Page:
November 17, 2015: Michael Barnsley (Australian National Unviersity)
6:00pm – 7:00pm in Laurel Hall 102
Abstract: Fractal transformations are a newly discovered way of changing smooth objects into rough ones, and vice-versa. They have exciting potential applications to modeling teapots, turbulent flows, and high resolution medical data. This lecture will explain, in simple terms, how fractal transformations can be built and explored (easily), using the “Chaos Game”.
Event Details: Professor Barnsley will deliver a public lecture for the University of Connecticut community. Reception with light refreshments to follow.
About the Speaker: Michael Barnsley, Professor of Mathematics at Australian National University, is the highly cited author of about two hundred research papers, and of several popular books, including “Fractals Everywhere”, “SuperFractals”, “The Science of Fractal Images” and “Fractal Image Compression”. He holds degrees in Mathematics and Theoretical Chemistry, and worked in universities and laboratories in the US, France, and Australia. In addition to being a prolific researcher and author, Michael Barnsley is a successful entrepreneur, with several patents related to fractal image compression.
Stochastic Analysis on Riemannian Foliations
Abstract: We develop a Malliavin calculus on the horizontal path space over a foliated Riemannian manifold. This calculus is used to prove logarithmic Sobolev inequalities under curvature conditions and concentration inequalities for the horizontal Brownian motion of the foliation.
Event Details: Thursday, October 1, 2015; 4:00 – 5:00pm; Math Sciences Building (Gant Science Complex), Room 109A
About the Speaker: Fabrice Baudoin is a Professor at the Department of Mathematics of Purdue University. His area of research includes topics and techniques from stochastic analysis and geometry, namely, he studies diffusion processes, Riemannian and sub-Riemannian geometry, geometric functional inequalities as well as rough paths theory, Malliavin Calculus and Gaussian prcesses. His PhD thesis advisors were Marc Yor and Huyen Pham. Fabrice is the author of three books and numerous research articles. In addition, he is blogging on math and related issues.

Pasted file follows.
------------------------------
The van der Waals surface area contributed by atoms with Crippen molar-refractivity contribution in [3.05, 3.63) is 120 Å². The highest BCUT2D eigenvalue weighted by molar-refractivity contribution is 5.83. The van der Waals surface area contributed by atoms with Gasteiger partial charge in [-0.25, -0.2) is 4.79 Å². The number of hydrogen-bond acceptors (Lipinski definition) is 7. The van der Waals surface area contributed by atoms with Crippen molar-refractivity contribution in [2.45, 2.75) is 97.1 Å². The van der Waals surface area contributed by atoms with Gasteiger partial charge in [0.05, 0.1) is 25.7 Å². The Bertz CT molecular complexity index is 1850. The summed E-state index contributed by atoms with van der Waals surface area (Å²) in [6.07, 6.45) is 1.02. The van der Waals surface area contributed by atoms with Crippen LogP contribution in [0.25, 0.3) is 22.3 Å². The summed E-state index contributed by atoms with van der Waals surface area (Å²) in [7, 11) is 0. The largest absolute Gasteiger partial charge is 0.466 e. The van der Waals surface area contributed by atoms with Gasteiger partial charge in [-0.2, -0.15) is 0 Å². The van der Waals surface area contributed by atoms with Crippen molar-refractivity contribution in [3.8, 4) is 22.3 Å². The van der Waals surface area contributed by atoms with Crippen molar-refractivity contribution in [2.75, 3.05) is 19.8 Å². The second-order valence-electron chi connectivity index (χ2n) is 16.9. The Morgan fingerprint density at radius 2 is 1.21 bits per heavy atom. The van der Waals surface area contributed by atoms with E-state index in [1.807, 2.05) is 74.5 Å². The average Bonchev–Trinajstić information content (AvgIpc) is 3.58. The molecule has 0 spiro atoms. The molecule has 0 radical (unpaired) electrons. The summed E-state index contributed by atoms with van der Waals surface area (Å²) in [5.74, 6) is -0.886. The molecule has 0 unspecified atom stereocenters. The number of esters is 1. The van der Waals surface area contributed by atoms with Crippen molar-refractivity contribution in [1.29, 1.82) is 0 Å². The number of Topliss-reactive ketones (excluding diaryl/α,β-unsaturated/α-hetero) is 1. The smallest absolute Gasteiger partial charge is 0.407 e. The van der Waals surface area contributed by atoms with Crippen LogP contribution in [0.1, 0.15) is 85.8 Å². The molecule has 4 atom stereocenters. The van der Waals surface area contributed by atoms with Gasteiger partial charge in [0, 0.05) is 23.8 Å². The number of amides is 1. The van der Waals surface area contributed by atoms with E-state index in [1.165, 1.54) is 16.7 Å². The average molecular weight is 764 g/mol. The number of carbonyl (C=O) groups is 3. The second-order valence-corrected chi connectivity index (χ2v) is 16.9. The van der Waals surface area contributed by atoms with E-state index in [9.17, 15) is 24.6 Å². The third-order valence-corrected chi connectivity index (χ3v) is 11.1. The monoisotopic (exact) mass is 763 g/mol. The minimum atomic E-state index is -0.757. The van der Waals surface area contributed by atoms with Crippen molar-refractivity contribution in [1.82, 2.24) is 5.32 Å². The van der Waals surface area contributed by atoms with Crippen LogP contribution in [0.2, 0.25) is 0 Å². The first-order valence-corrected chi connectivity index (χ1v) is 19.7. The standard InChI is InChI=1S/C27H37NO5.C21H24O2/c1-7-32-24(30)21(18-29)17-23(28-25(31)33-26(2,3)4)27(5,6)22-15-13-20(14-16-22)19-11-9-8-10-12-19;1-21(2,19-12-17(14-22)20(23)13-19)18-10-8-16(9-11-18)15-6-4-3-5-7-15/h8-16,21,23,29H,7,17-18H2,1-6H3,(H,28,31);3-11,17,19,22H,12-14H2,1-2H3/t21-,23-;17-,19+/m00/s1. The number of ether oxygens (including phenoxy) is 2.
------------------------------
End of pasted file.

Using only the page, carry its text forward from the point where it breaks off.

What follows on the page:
Spaces satisfying Poincare inequalities
Abstract: The lecture will be concerned with PI spaces—metric measure spaces that are doubling and satisfy a Poincare inequality. These were introduced by Heinonen-Koskela more than 20 years ago, and have been applied in differential geometry, geometric group theory, random walks, quasiconformal analysis, and bilipschitz embedding. The first part of the talk will be a survey. This will be followed by a discussion of some new examples and open questions.
Event Details: Thursday, October 8, 2015; 4:00 – 5:00 pm; Math Sciences Building (Gant Science Complex), Room 109A
About the Speaker: Bruce Kleiner is a Professor at the Courant Institute for Mathematical Sciences and is the Chair of the Department of Mathematics at New York University. He received a BA and PhD in mathematics from the University of California, Berkeley. Bruce’s diverse research in areas such as geometric analysis, geometric group theory, geometric topology, and metric geometry involves a mixture of ideas from geometry, analysis, topology, and algebra. He was an invited speaker at the ICM in 2006 and received the National Academy of Sciences Award for Scientific Reviewing in 2013 for his exposition with John Lott of Perlman’s proof of Thurston’s geometrization conjecture. He currently has over 50 research publications and has supervised 6 PhD students.
Hausdorff Dimension and Projections
Abstract: Hausdorff dimension is a parameter which gives us information about metric size of sets. Marstrand proved in 1954 that for sets of Hausdorff dimension s almost all orthogonal projections on lines also have Hausdorff dimension s, provided s is at most 1, and they have positive length, provided s is bigger than 1. There have been many generalizations and variations of this result. In the talk I shall discuss some of the recent ones.
Geometry behind the Poincare inequalities